Tobogganing, on the other hand, was something the Leung family excelled at – if you can ascribe something that requires no skill, as excelling. There’s something about sitting inside a flimsy plastic shell complete with no brakes and maximum vulnerability that made me want to come back to the snow every year. Perhaps it’s important to connect to Mother Nature and your sense of mortality on a seasonal basis. Perhaps Donna Buang was the safest place to do this since there were less people to crash into and gentle, mundane snow slopes.


On a good day, our family would throw snowballs, make snowmen and drink hot chocolate or soup from a thermos.

On a bad day, which were more often, we would throw slithers of ice, make deformed snowmen out of the mud-filled sludgy sleet and still enjoy hot chocolate and soup. Our toboggan would be scratched up from the exposed rocks and slowed down from the dirt and grass that the ice could barely hang onto. We didn’t care. Mt Donna Buang was fun.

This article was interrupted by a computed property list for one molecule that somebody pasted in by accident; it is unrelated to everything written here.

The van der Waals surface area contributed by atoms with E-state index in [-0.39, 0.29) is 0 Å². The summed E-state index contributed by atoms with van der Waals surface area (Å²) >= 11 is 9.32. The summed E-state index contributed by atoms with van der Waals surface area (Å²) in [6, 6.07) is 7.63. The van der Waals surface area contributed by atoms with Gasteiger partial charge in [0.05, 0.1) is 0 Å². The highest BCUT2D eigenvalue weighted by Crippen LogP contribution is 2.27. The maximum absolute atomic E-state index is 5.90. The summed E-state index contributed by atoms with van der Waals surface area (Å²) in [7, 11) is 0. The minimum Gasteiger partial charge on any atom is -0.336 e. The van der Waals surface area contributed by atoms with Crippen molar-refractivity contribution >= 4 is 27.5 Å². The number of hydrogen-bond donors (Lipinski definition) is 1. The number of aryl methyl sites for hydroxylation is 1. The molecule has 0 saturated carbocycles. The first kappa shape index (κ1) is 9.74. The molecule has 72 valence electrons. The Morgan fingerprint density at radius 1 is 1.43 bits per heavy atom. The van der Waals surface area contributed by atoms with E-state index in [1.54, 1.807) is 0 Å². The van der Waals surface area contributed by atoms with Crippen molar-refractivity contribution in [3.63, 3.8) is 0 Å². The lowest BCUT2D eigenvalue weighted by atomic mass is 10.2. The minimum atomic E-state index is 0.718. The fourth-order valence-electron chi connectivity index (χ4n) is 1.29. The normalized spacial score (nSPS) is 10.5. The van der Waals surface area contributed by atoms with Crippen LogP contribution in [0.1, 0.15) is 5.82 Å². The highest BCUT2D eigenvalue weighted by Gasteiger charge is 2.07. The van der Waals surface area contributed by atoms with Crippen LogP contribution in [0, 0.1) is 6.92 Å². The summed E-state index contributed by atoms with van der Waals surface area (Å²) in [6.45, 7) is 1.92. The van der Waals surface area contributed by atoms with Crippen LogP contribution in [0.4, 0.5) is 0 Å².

As the closest snowfield to Melbourne, Mount Donna Buang was my family’s resort of choice for two reasons: 1) it was the easiest to get to and 2) the most convenient one to leave if you turned up and there was absolutely no snow. Yet, it was also quite lovely.


No overcrowding, no pretentious rich families and (I assume) no tuxedoed super spies – things which I imagined were staples at the other Victorian resorts. We were free to enjoy the day among the myrtle beech trees and woolybutts (also a type of tree). Even if the Weather woman on the TV said Donna Buang’s snow condition was POOR, to our family this place was always JUST FINE.